Why am I so surprised when for years we have been moving towards this- a complete stifling of our voices. A systematic, determined strategy to scare us off from saying what we really think and pretending we are living in Disneypark. If Gwisai has been convicted just for watching the videos and discussing them, how much more so will it irk the government to know that I specifically went to Egypt during the Revolution to experience and understand how they did it so I could be better informed and also better inform my Zimbabwean colleagues about what it means to exercise our freedom of expression in a repressive environment.

Gwisai’s conviction is a travesty to justice and I am not afraid to say so. For the rest of Zimbabweans out there, do not be fooled to think there can ever be another way of exercising your freedom of expression which will not expose you to reprisals. There is nothing like ‘responsible exercise of freedom of expression.’ It is either we cower behind our curtains and pretend all is well out there or we continue to speak our mind boldly and probe and question what we do not like until something gives. That is how the Egyptians did it and that is how we can reassert our dignity.

It is a misconception to imagine that when the Egyptian Revolution began the people in Tahrir Square wanted to get rid of Mubarak. No, the majority of them did not even think that was possible. They understood the repressive nature of the police and they knew Mubarak had established a strong military system that would be difficult to overthrow. All they wanted was to reclaim their dignity. They needed him to make concessions to ensure that their socio-economic situation improved. They also needed to reassert their right to choose their own leaders, something that Mubarak’s presence at the helm of the Egyptian ‘throne’ was denying them. They needed to ease him out slowly but get guarantees that things would improve. So yes that is what they were asking for at the beginning.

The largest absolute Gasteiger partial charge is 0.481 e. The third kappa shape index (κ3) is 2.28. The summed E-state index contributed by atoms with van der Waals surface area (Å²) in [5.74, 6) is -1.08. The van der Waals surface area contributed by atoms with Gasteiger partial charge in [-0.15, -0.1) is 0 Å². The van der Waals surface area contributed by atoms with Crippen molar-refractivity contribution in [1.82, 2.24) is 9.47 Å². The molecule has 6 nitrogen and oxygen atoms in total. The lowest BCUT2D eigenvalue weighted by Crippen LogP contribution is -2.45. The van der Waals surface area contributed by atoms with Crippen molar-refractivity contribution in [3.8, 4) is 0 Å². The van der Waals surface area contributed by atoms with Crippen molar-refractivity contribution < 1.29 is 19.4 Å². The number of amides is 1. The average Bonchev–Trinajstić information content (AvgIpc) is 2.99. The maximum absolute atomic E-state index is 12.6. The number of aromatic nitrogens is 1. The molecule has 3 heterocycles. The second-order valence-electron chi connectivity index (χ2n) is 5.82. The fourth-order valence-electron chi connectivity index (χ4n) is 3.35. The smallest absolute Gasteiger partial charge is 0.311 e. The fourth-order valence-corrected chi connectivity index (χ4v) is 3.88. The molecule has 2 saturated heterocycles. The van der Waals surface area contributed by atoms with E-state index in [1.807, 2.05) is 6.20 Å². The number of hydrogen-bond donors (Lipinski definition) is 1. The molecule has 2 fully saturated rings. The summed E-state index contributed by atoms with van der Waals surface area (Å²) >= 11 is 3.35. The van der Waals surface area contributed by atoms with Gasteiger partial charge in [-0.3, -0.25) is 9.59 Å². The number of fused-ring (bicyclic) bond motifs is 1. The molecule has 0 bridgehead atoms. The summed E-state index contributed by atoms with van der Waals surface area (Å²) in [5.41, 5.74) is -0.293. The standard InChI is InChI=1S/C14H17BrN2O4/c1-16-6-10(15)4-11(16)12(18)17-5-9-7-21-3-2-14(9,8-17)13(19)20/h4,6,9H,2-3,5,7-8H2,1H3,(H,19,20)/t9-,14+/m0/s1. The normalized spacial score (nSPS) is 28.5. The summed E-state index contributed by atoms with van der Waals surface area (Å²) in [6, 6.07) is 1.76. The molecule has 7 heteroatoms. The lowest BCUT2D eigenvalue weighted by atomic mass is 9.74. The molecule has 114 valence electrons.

But guess what, thinking that he had all the control and power in the world, Mubarak in his misguided arrogance refused to budge and refused to negotiate with the masses or to allow them the least sort of decency and dignity. So the people became angrier and angrier and angrier. And with the growth of their anger also came the rigidness of their own position and demands until their final and unmoving demand was for Mubarak to step down. Today we speak of him and not about him. That is the power of a people’s freedom of expression and that is why our own government in Zimbabwe is stifling us.